ADR – Perceptions and RealitiesFebruary 10, 2011Presented by: John Lorn McDougall, Q.C. Derek Lloyd, Q.C. David McCutcheon Michael Schafler 1
What is ADR? • One view: Alternative Dispute Resolution (ADR) is a term used to describe a basket of procedures outside the traditional litigation process, usually entered into voluntarily by parties to a dispute in an attempt to resolve it. 2
Mediation Issues• Appointment of mediator – does it matter who acts as mediator?• Traits of a good mediator – what to look for• Different mediation processes: 1. “caucus” 2. “shuttle diplomacy” 3. “how much information do I show the other side ‐ the fear is no settlement and the opposing party now has a roadmap of our case…”• Cost 4
Mediation Issues cont’d • Role of Mediation Counsel• Luck is where preparation meets opportunity – Set the table •Offers to settle •Mediation Briefs •Authority to settle •Damage reports •Experts 5
Mediation Issue cont’d• Outcomes are Flexible – Deal or no deal – Partial deal – Agreed facts and admissions – Set range of outcomes – bookend damages; narrow liability issues – Determination of point of law or fact – Other ADR processes – arbitration, neutral evaluation 6
Mediation Issues cont’d• Resolve other issues or use leverage outside of issues in play – Suppliers – Reputation – Discounts – Payment timing – Tax efficiency• Intimidation and Stonewall tactics 7
Arbitration – Truths or Myths• “It’s faster”• “It’s cheaper”• “It’s way more flexible”• “I get to appoint my favorite arbitrator who will help me with the case” 8
Arbitration “Neutrality”“…it is not improper for a party‐nominated arbitrator to ensure that the arbitral tribunal properly understands the case being advanced by the party”₁“…dissenting opinions were almost invariably (in more than 95% of the cases) written by the arbitrator nominated by the losing party”₂1. “Redfern and Hunter on International Arbitration”, 5th ed. Oxford University Press, 2009, at pp. 573‐742. “Moral Hazard in International Dispute Presentation”, Prof. Jan Paulsson, Inaugural Lecture as Holder of the Michael R. Klein Distinguished Scholar Chair, University of Miami Law School, April 29, 2010, p. 8 9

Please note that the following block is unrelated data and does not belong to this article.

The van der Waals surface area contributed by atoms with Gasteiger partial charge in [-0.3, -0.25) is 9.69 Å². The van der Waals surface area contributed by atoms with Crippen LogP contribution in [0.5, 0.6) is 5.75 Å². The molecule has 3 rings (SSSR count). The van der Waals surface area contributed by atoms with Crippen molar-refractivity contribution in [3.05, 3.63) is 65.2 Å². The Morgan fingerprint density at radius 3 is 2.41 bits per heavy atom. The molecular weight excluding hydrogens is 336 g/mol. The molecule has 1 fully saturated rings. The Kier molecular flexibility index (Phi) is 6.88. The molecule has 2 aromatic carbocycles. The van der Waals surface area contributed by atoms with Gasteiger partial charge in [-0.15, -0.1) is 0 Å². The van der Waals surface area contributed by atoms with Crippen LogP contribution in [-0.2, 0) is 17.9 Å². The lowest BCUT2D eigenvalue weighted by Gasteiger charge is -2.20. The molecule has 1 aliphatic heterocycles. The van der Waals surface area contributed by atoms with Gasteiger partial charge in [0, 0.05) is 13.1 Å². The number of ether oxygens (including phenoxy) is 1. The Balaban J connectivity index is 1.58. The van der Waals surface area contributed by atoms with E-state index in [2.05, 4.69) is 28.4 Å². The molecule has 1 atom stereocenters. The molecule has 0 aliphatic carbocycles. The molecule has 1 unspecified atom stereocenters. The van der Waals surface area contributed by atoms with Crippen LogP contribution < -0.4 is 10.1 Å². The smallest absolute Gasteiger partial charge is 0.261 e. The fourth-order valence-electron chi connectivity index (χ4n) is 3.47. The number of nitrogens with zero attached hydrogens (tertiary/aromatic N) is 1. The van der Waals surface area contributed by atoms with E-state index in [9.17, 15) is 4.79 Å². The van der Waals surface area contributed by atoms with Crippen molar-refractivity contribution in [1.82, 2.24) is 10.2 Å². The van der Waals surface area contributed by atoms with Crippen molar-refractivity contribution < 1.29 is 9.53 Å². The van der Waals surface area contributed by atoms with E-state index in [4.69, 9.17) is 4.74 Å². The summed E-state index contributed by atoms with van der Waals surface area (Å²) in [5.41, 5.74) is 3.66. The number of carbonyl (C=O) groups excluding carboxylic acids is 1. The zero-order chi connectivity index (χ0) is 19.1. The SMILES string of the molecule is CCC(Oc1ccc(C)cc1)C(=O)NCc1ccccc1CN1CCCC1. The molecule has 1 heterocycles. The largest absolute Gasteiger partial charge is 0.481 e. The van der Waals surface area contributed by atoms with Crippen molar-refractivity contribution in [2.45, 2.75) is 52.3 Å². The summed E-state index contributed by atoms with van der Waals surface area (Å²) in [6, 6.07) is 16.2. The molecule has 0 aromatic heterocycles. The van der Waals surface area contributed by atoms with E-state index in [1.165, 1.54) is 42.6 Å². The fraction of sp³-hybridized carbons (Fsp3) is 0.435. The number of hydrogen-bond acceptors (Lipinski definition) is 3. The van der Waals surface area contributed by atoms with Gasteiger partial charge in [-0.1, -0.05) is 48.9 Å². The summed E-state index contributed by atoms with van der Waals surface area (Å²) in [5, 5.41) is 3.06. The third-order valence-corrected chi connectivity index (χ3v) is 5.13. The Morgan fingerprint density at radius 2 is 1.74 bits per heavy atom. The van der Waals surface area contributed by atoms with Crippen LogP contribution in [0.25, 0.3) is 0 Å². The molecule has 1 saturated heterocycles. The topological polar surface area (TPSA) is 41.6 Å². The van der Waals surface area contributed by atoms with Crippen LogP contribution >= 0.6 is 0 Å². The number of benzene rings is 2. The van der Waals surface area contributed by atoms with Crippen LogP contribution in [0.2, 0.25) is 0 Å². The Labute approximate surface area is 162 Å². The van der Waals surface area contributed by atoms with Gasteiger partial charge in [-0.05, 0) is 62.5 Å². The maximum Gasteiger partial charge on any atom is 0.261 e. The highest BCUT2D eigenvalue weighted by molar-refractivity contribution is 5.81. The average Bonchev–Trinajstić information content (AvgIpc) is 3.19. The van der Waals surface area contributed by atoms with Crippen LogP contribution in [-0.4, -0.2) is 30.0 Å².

Arbitration “Neutrality” cont’dProfessor Paulsson argues against party‐appointees and exposes the following myths:• “My nominee will help me win the case”• “Even Homer nods, three heads are better than one, especially when the stakes are high”• “Parties have greater confidence in arbitrators selected for their special knowledge or skill”• “My nominee will ensure that the tribunal as a whole understands my culture”. 10
Arbitration – Truths or Myths (cont’d)• “Arbitration is litigation sitting down” 11
More Myths ‐ “It’s hard to enforce an arbitration clause” Arbitration Act, 1991, S.O. 1991, c. 17 Arbitral tribunal may rule on own jurisdiction 17. (1) An arbitral tribunal may rule on its own jurisdiction to conduct the arbitration and may in that connection rule on objections with respect to the existence or validity of the arbitration agreement. 1991, c. 17, s. 17 (1). UNCITRAL 1985 MODEL LAW Article16.Competence of arbitral tribunal to rule on its jurisdiction (1)The arbitral tribunal may rule on its own jurisdiction, including any objections with respect to the existence or validity of the arbitration agreement. For that purpose, an arbitration clause which forms part of a contract shall be treated as an agreement independent of the other terms of the contract. A decision by the arbitral tribunal that the contract is null and void shall not entail ipso jure the invalidity of the arbitration clause. 12